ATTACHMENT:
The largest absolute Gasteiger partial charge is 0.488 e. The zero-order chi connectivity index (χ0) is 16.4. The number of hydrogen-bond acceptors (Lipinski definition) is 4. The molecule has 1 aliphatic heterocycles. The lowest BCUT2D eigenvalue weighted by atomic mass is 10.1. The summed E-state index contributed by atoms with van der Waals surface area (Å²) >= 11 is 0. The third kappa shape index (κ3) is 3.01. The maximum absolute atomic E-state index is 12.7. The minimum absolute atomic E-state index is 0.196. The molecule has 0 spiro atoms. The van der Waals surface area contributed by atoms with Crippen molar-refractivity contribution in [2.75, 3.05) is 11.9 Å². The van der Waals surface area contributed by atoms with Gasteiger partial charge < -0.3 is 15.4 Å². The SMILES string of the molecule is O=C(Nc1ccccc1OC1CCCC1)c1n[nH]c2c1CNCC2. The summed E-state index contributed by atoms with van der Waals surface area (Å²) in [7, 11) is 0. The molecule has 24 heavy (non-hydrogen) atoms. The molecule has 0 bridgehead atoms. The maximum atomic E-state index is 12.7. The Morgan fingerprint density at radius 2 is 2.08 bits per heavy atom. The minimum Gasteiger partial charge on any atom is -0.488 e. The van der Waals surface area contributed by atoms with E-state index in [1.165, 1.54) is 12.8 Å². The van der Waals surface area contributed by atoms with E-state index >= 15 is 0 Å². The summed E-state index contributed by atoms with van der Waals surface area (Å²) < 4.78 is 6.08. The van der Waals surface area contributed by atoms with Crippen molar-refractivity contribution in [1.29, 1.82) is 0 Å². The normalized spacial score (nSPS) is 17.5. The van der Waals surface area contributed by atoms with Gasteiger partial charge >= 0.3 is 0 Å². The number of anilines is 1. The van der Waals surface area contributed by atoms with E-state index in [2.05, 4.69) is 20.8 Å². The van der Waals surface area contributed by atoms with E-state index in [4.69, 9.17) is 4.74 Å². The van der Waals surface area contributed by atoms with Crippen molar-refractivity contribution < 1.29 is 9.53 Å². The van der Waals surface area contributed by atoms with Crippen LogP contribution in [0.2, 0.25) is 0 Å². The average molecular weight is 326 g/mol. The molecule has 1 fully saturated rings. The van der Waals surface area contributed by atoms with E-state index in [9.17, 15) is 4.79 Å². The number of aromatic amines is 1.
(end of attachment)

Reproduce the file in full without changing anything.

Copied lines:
The largest absolute Gasteiger partial charge is 0.488 e. The zero-order chi connectivity index (χ0) is 16.4. The number of hydrogen-bond acceptors (Lipinski definition) is 4. The molecule has 1 aliphatic heterocycles. The lowest BCUT2D eigenvalue weighted by atomic mass is 10.1. The summed E-state index contributed by atoms with van der Waals surface area (Å²) >= 11 is 0. The third kappa shape index (κ3) is 3.01. The maximum absolute atomic E-state index is 12.7. The minimum absolute atomic E-state index is 0.196. The molecule has 0 spiro atoms. The van der Waals surface area contributed by atoms with Crippen molar-refractivity contribution in [2.75, 3.05) is 11.9 Å². The van der Waals surface area contributed by atoms with Gasteiger partial charge < -0.3 is 15.4 Å². The SMILES string of the molecule is O=C(Nc1ccccc1OC1CCCC1)c1n[nH]c2c1CNCC2. The summed E-state index contributed by atoms with van der Waals surface area (Å²) in [7, 11) is 0. The molecule has 24 heavy (non-hydrogen) atoms. The molecule has 0 bridgehead atoms. The maximum atomic E-state index is 12.7. The Morgan fingerprint density at radius 2 is 2.08 bits per heavy atom. The minimum Gasteiger partial charge on any atom is -0.488 e. The van der Waals surface area contributed by atoms with E-state index in [1.165, 1.54) is 12.8 Å². The van der Waals surface area contributed by atoms with E-state index >= 15 is 0 Å². The summed E-state index contributed by atoms with van der Waals surface area (Å²) < 4.78 is 6.08. The van der Waals surface area contributed by atoms with Crippen molar-refractivity contribution in [1.29, 1.82) is 0 Å². The normalized spacial score (nSPS) is 17.5. The van der Waals surface area contributed by atoms with Gasteiger partial charge >= 0.3 is 0 Å². The number of anilines is 1. The van der Waals surface area contributed by atoms with E-state index in [2.05, 4.69) is 20.8 Å². The van der Waals surface area contributed by atoms with E-state index in [4.69, 9.17) is 4.74 Å². The van der Waals surface area contributed by atoms with Crippen molar-refractivity contribution < 1.29 is 9.53 Å². The van der Waals surface area contributed by atoms with Crippen LogP contribution in [0.2, 0.25) is 0 Å². The average molecular weight is 326 g/mol. The molecule has 1 fully saturated rings. The van der Waals surface area contributed by atoms with E-state index in [9.17, 15) is 4.79 Å². The number of aromatic amines is 1.